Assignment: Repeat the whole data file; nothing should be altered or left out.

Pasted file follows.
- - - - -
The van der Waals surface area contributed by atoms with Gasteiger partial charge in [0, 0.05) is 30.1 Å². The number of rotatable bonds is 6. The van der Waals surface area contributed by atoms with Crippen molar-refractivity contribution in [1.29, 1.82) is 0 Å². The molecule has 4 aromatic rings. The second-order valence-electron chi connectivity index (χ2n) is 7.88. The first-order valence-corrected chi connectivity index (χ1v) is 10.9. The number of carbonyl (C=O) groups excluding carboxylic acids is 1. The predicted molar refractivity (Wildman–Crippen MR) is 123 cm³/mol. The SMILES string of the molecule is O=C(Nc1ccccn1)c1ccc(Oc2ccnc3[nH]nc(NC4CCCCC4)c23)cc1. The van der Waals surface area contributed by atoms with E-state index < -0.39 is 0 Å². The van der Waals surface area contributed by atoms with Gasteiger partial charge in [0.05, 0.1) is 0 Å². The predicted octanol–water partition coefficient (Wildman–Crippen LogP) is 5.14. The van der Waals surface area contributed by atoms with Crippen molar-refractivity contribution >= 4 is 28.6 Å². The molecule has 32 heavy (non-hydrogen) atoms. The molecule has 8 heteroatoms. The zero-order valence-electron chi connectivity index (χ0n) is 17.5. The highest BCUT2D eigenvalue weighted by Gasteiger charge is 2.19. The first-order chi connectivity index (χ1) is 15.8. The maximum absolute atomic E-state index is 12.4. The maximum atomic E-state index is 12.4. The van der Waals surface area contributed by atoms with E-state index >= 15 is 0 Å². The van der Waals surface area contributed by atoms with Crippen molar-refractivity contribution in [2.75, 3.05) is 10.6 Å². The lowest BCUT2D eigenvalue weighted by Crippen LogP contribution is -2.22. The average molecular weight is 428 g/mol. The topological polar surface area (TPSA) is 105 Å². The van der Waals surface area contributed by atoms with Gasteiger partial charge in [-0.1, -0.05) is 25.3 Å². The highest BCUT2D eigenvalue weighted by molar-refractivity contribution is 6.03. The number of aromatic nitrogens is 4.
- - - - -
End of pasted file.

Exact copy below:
The van der Waals surface area contributed by atoms with Gasteiger partial charge in [0, 0.05) is 30.1 Å². The number of rotatable bonds is 6. The van der Waals surface area contributed by atoms with Crippen molar-refractivity contribution in [1.29, 1.82) is 0 Å². The molecule has 4 aromatic rings. The second-order valence-electron chi connectivity index (χ2n) is 7.88. The first-order valence-corrected chi connectivity index (χ1v) is 10.9. The number of carbonyl (C=O) groups excluding carboxylic acids is 1. The predicted molar refractivity (Wildman–Crippen MR) is 123 cm³/mol. The SMILES string of the molecule is O=C(Nc1ccccn1)c1ccc(Oc2ccnc3[nH]nc(NC4CCCCC4)c23)cc1. The van der Waals surface area contributed by atoms with E-state index < -0.39 is 0 Å². The van der Waals surface area contributed by atoms with Gasteiger partial charge in [0.05, 0.1) is 0 Å². The predicted octanol–water partition coefficient (Wildman–Crippen LogP) is 5.14. The van der Waals surface area contributed by atoms with Crippen molar-refractivity contribution >= 4 is 28.6 Å². The molecule has 32 heavy (non-hydrogen) atoms. The molecule has 8 heteroatoms. The zero-order valence-electron chi connectivity index (χ0n) is 17.5. The highest BCUT2D eigenvalue weighted by Gasteiger charge is 2.19. The first-order chi connectivity index (χ1) is 15.8. The maximum absolute atomic E-state index is 12.4. The maximum atomic E-state index is 12.4. The van der Waals surface area contributed by atoms with E-state index >= 15 is 0 Å². The van der Waals surface area contributed by atoms with Crippen molar-refractivity contribution in [2.75, 3.05) is 10.6 Å². The lowest BCUT2D eigenvalue weighted by Crippen LogP contribution is -2.22. The average molecular weight is 428 g/mol. The topological polar surface area (TPSA) is 105 Å². The van der Waals surface area contributed by atoms with Gasteiger partial charge in [-0.1, -0.05) is 25.3 Å². The highest BCUT2D eigenvalue weighted by molar-refractivity contribution is 6.03. The number of aromatic nitrogens is 4.